This week we will meditate on Hebrews 7:25,
Consequently, he is able to save to the uttermost those who draw near to God through him, since he always lives to make intercession for them.
A principal theme of this chapter is how Dane Ortlund compares and contrasts the doctrine of justification with the doctrine of Christ’s intercession. In doing so, he reveals more fully the glory and the joy of both of these biblical teachings.
I particularly appreciated the reminder of Christian faith:
It is the most counterintuitive aspect of Christianity, that we are declared right with God not once we begin to get our act together but once we collapse into honest acknowledgment that we never will.
For me, this is a wonderful reminder. I can change my thought from, “Darn it! I still don’t have it together, I need to try harder” to “Jesus, I confess again I am not who I should be, thank you for helping me and saving me.”
When these doctrines are not held together, however, we can get the impression that salvation is a past tense, mechanical, and technical affair. A legal matter that some ancient court has resolved and which has unclear relevance to our own lives.
Of course, definitions matter. Ortlund provides us with one:
What is intercession?
In general terms it means that a third party comes between two others and makes a case to one on behalf of the other. Think of a parent interceding to a teacher on behalf of a child or an agent interceding to a sports franchise on behalf of an athlete.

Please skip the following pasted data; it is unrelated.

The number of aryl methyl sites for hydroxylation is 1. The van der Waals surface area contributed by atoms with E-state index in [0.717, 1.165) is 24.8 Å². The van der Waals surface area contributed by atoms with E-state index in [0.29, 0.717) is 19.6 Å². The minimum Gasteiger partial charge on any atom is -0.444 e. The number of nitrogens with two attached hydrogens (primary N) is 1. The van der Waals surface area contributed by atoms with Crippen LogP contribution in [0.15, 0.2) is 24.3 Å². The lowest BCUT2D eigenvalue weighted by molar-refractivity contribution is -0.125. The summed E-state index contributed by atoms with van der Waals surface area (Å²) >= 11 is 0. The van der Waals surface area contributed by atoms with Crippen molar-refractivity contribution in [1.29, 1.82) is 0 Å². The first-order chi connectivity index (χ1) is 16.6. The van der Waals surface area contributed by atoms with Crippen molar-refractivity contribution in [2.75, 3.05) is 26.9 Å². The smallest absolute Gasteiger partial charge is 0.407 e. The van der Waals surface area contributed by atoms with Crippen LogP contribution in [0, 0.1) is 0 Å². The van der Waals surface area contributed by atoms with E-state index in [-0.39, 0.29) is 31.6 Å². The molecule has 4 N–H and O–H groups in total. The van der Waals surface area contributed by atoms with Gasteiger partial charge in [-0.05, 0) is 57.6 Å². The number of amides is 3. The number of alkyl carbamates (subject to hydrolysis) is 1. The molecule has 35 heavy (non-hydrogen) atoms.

What kind of intercession do we need?
Because we such great sinners, we need constant and complete intercession. And this is what the Bible teaches that Jesus gladly and earnestly provides for us.
But there’s that one deep, dark part of our lives, even our present lives, that seems so intractable, so ugly, so beyond recovery. “To the uttermost” in Hebrews 7:25 means: God’s forgiving, redeeming, restoring touch reaches down into the darkest crevices of our souls, those places where we are most ashamed, most defeated. More than this: those crevices of sin are themselves the places where Christ loves us the most. His heart willingly goes there. His heart is most strongly drawn there. He knows us to the uttermost, and he saves us to the uttermost, because his heart is drawn out to us to the uttermost. We cannot sin our way out of his tender care.
One way to think of Christ’s intercession, then, is simply this: Jesus is praying for you right now.
Prior to reading this chapter, in what ways did you suspect that Christ saved you in the past and then left you to work out the rest of your life on your own?
How is your prayer life changed by knowing that Jesus is already and always praying for you?